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Danube's Banks - JPop.com
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Danube's Banks

Danube's Banks

Danube's Banks


Danube’s Banks are six gadjemusicians from the beautiful harbor town of Hamburg, who play contemporary Gypsy Swing with passion. They combine the composing of Django Reinhard und other “Jazz Manouche” interprets with Klezmer Songs, Swing and Jazz Standards, Musetten Waltzes, Hungary “Czardas”, Russian Polka and Balkan Folk. Their style is furthermore influenced by the rhythms of Ska and Reggae. Danube’s Banks plays everlasting, emotional, often improvised, but first of all living music. Read more on Last.fm
Danube’s Banks are six gadjemusicians from the beautiful harbor town of Hamburg, who play contemporary Gypsy Swing with passion. They combine the composing of Django Reinhard und other “Jazz Manouche” interprets with Klezmer Songs, Swing and Jazz Standards, Musetten Waltzes, Hungary “Czardas”, Russian Polka and Balkan Folk. Their style is furthermore influenced by the rhythms of Ska and Reggae. Danube’s Banks plays everlasting, emotional, often improvised, but first of all living music. It’s music from the streets! This band is pushing and motivating, as authentic as personal and without any doubt swinging.

Dragging, sometimes slow, sometimes quick, but restlessly flowing forward. Timo Zett plays the rhythm guitar with the characteristic “la Pompe” touch and enriches the music with brilliant vocal parts. Band label and the booklet comic-sketches are his work as well. Benjamin Dau, as the solo guitar player, tries to reach his idols Django, Bireli Lagrene, Angelo Debarre and Stochelo Rosenberg. But even more, every now and then he switches to his “coconut”-guitar – better known as mandolin.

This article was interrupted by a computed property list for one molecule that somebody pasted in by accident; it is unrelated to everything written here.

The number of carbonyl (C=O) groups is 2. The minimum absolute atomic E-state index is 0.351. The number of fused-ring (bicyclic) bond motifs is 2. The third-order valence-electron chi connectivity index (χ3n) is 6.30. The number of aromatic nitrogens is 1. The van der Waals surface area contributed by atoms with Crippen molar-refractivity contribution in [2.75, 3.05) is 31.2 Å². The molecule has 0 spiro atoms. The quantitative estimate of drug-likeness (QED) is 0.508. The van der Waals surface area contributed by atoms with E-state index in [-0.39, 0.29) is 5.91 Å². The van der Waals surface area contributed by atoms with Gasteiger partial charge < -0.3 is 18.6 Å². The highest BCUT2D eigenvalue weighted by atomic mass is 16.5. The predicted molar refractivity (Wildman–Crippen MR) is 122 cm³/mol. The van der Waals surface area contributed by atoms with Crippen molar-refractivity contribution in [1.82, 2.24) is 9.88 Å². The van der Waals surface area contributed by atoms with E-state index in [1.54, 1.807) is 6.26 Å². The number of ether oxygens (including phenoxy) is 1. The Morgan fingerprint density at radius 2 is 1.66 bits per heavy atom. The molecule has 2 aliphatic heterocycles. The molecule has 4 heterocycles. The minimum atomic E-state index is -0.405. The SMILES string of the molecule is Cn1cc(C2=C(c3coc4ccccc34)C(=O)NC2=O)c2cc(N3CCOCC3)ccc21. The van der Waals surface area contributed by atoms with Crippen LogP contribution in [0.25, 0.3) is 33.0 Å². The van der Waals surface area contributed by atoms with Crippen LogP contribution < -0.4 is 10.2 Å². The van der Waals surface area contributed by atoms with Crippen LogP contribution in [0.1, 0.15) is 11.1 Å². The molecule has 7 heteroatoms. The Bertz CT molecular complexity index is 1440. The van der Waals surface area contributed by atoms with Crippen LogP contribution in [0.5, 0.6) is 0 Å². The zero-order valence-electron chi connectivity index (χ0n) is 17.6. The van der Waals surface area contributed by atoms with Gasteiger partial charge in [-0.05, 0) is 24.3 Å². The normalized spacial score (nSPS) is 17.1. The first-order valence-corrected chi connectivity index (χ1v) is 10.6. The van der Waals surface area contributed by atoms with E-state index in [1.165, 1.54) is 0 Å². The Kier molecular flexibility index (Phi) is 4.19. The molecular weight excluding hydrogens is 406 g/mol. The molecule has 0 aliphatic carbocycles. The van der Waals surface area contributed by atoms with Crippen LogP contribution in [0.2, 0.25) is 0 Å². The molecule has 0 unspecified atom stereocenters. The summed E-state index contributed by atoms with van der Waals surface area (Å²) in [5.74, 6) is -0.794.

Alex Szustak plays the standup bass driving even the very last rows to move their feet. Lonz sits on the Cajon, plays Djembe and adds his unique rhythms. Jonathan Wolters whips on his clarinet the gentlest swing solos or he plays his wild mlezmer melodies. Laughing and crying are walking hand in hand.

Jan-Hendrik Erbe on the Saxophon expands the sound of Danube’s Banks with a specific note. To the typical instruments of gyspy swing, the selmer guitars and the clarinet, he adds the fresh-jazzy sound of his tenor sax. In the summer of 2008 the four friends met just to play on the streets. They decided to travel from Hamburg to Bratislava, and after two weeks in the pubs and streets of the Czech Republic and Slovakia they became a band, that’s music is recorded and available on CD. Read more on Last.fm.

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